Medicaid

The North Carolina Department of Health and Human Services says it's working to reduce the error rate in Medicaid payments to providers and hospitals.

A new report from State Auditor Beth Wood says North Carolina improperly spent $835 million last year.

A picture of a young man with his head in his hands.
Sander van der Wel / Wikipedia

More adults are coming under the legal authority of guardians. Many adults who are declared incompetent by a court have a relative who takes over guardianship. But for those who don't, the state takes over that role.

The North Carolina Department of Health and Human Services said in an e-mail that there were about 3,000 adults with public guardians in 2007. That number is expected to double by about 2017.

ICD-9 logo
http://icd9cm.drgily.com/ / Wikipedia

Doctors and hospitals will have a higher bar to clear when submitting insurance claims, starting today.

Federal law requires them to begin tracking patient care and submitting insurance claims using the more specific ICD-10 coding system. The broader ICD-9 had been in place for decades.

Julie Henry is a spokeswoman for the North Carolina Hospital Association.

Jorge Valencia / WUNC

Bill Would Ban The Sale Of Fetal Tissue From Abortions

Republicans in the Senate's rules committee cleared a bill on Wednesday  that would ban the sale of fetal tissue from abortions.

House Bill 297  is a reaction to a national controversy after an anti-abortion group’s undercover videos suggested Planned Parenthood was selling fetal tissue from abortions.  

The chambers of the NC State House
Jorge Valencia / WUNC

The North Carolina House and Senate approved on Tuesday afternoon a long-awaited plan to overhaul the state's Medicaid system. The proposal could affect more than 1.5 million people who receive health care through the publicly-funded program, but it could take years for it to be fully implemented.

Top Republicans celebrated on Tuesday as they passed a proposal they've been working on for four years. Medicaid serves about 1.8 million people who qualify as low-income or disabled, almost one fifth of the state population.

About 1.8 million people in North Carolina receive healthcare through Medicaid. The program provides for those who are low income and is funded by federal and state dollars.

A recent state audit found that the organization overseeing most Medicaid patients has saved taxpayers more than a billion dollars since 2002. Still, state lawmakers have been poised for years to overhaul the system, and it appears now that a deal is close.

A picture of a woman with a bathtub balance seat.
Richard Duncan / CDC

North Carolina's population is aging quickly, increasing the demand for personal caregivers. But a report from a poverty advocacy organization says elderly people might have trouble finding reliable care unless caregivers' wages increase.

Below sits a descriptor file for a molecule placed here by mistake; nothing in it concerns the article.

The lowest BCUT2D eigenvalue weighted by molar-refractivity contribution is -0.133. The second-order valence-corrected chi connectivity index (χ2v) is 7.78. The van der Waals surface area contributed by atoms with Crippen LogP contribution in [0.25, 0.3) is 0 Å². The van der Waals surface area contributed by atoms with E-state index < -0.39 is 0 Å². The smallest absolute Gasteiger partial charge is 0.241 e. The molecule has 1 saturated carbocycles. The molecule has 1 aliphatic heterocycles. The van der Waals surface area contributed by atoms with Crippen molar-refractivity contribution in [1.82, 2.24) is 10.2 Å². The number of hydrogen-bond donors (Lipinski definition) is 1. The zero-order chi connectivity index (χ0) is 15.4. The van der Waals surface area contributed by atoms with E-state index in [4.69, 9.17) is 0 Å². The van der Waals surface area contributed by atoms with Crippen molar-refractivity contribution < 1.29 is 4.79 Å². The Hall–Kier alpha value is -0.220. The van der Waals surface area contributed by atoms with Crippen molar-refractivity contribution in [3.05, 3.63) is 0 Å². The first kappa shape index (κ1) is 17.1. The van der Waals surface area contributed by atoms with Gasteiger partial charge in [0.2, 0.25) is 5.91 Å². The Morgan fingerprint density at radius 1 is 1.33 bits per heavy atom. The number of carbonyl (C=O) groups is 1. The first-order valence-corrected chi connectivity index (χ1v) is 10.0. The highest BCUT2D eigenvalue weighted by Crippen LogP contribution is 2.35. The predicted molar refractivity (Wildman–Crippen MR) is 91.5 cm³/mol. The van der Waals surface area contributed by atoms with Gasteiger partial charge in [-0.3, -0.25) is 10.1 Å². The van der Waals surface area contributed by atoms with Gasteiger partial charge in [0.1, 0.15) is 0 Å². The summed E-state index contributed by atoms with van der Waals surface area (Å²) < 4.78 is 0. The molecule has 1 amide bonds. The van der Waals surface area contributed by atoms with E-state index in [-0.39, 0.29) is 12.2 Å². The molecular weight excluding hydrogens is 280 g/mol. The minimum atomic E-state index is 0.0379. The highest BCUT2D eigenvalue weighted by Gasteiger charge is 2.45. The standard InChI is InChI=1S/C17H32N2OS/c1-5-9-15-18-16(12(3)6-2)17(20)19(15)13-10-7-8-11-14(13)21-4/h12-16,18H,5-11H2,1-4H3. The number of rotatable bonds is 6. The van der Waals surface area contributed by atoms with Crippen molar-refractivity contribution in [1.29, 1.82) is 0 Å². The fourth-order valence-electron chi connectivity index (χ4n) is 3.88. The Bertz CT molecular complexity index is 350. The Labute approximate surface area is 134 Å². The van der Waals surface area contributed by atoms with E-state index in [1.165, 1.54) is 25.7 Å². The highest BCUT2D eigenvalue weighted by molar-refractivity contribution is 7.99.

The North Carolina legislative office building
Wikipedia

State lawmakers passed a temporary spending measure this week to keep North Carolina’s government running for 45 days.

The move allowed lawmakers to avoid the midnight deadline tonight that marks the end of the fiscal year. Legislators to continue to debate differences over tax structure, education spending and Medicaid. 

Host Frank Stasio talks with WUNC capitol reporter Jorge Valencia about the latest. 

A picture of a dctor holding a stethoscope.
Alex Proimos / Flickr

North Carolina lawmakers have chosen to not expand Medicaid eligibility under the Affordable Care Act.

Republican state leaders, including Senate Leader Phil Berger and House Speaker Tim Moore, have said that, even if the federal government initially subsidizes new people enrolling in Medicaid, the program would eventually cost the state more than it saves.

Medicaid illustration: A Caduceus symbol and a dollar sign
Neff Conner / Flickr

The North Carolina House of Representatives approved a plan Tuesday to allow non-profit groups of hospitals and doctors to manage care for most of the state’s 1.8 million Medicaid health recipients, formally setting the stage for a clash with the Senate over how to revamp the program.
 

The House plan, which lawmakers have discussed since at least 2011 when Republicans took over a majority in both chambers, would allow state health officials to pay the non-profits a predetermined amount of money for the medical care of each patient and would be phased in by as early as 2020.

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